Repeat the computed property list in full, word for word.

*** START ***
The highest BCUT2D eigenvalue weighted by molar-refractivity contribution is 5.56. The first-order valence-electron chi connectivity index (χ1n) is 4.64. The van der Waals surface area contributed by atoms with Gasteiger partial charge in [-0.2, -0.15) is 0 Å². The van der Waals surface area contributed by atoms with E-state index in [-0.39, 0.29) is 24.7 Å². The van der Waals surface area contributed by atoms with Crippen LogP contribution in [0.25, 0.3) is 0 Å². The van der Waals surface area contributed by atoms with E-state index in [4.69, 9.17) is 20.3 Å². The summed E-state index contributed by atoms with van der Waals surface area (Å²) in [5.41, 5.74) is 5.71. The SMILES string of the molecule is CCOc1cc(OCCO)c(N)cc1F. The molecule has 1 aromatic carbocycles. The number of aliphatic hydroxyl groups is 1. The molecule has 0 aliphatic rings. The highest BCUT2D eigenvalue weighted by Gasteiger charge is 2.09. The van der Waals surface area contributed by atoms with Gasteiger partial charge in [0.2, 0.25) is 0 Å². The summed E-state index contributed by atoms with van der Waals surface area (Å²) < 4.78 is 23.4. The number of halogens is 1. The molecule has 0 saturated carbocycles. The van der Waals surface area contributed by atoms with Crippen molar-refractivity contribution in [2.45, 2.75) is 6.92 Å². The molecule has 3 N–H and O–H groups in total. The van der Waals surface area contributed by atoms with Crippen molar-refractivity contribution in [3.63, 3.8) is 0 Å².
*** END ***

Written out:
The highest BCUT2D eigenvalue weighted by molar-refractivity contribution is 5.56. The first-order valence-electron chi connectivity index (χ1n) is 4.64. The van der Waals surface area contributed by atoms with Gasteiger partial charge in [-0.2, -0.15) is 0 Å². The van der Waals surface area contributed by atoms with E-state index in [-0.39, 0.29) is 24.7 Å². The van der Waals surface area contributed by atoms with Crippen LogP contribution in [0.25, 0.3) is 0 Å². The van der Waals surface area contributed by atoms with E-state index in [4.69, 9.17) is 20.3 Å². The summed E-state index contributed by atoms with van der Waals surface area (Å²) in [5.41, 5.74) is 5.71. The SMILES string of the molecule is CCOc1cc(OCCO)c(N)cc1F. The molecule has 1 aromatic carbocycles. The number of aliphatic hydroxyl groups is 1. The molecule has 0 aliphatic rings. The highest BCUT2D eigenvalue weighted by Gasteiger charge is 2.09. The van der Waals surface area contributed by atoms with Gasteiger partial charge in [0.2, 0.25) is 0 Å². The summed E-state index contributed by atoms with van der Waals surface area (Å²) < 4.78 is 23.4. The number of halogens is 1. The molecule has 0 saturated carbocycles. The van der Waals surface area contributed by atoms with Crippen molar-refractivity contribution in [2.45, 2.75) is 6.92 Å². The molecule has 3 N–H and O–H groups in total. The van der Waals surface area contributed by atoms with Crippen molar-refractivity contribution in [3.63, 3.8) is 0 Å².